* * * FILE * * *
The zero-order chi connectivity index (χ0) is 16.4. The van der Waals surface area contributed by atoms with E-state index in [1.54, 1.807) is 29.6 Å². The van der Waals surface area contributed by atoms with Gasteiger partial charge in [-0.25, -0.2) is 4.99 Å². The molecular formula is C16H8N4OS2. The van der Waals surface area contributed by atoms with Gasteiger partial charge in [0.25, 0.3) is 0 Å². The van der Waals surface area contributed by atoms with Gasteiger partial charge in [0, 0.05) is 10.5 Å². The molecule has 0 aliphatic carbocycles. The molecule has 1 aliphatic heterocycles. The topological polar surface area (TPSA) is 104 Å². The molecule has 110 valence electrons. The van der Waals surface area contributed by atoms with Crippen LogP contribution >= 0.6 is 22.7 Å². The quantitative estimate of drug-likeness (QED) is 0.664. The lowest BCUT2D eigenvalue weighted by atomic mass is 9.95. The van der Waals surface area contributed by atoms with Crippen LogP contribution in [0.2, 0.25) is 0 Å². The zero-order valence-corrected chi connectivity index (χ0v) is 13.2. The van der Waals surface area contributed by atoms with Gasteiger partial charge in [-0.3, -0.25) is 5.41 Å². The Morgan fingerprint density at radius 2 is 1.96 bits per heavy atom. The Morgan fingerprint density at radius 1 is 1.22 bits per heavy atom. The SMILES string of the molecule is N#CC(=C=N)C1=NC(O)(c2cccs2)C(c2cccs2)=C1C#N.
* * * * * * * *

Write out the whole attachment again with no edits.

The zero-order chi connectivity index (χ0) is 16.4. The van der Waals surface area contributed by atoms with E-state index in [1.54, 1.807) is 29.6 Å². The van der Waals surface area contributed by atoms with Gasteiger partial charge in [-0.25, -0.2) is 4.99 Å². The molecular formula is C16H8N4OS2. The van der Waals surface area contributed by atoms with Gasteiger partial charge in [0.25, 0.3) is 0 Å². The van der Waals surface area contributed by atoms with Gasteiger partial charge in [0, 0.05) is 10.5 Å². The molecule has 0 aliphatic carbocycles. The molecule has 1 aliphatic heterocycles. The topological polar surface area (TPSA) is 104 Å². The molecule has 110 valence electrons. The van der Waals surface area contributed by atoms with Crippen LogP contribution >= 0.6 is 22.7 Å². The quantitative estimate of drug-likeness (QED) is 0.664. The lowest BCUT2D eigenvalue weighted by atomic mass is 9.95. The van der Waals surface area contributed by atoms with Crippen LogP contribution in [0.2, 0.25) is 0 Å². The zero-order valence-corrected chi connectivity index (χ0v) is 13.2. The van der Waals surface area contributed by atoms with Gasteiger partial charge in [-0.3, -0.25) is 5.41 Å². The Morgan fingerprint density at radius 2 is 1.96 bits per heavy atom. The Morgan fingerprint density at radius 1 is 1.22 bits per heavy atom. The SMILES string of the molecule is N#CC(=C=N)C1=NC(O)(c2cccs2)C(c2cccs2)=C1C#N.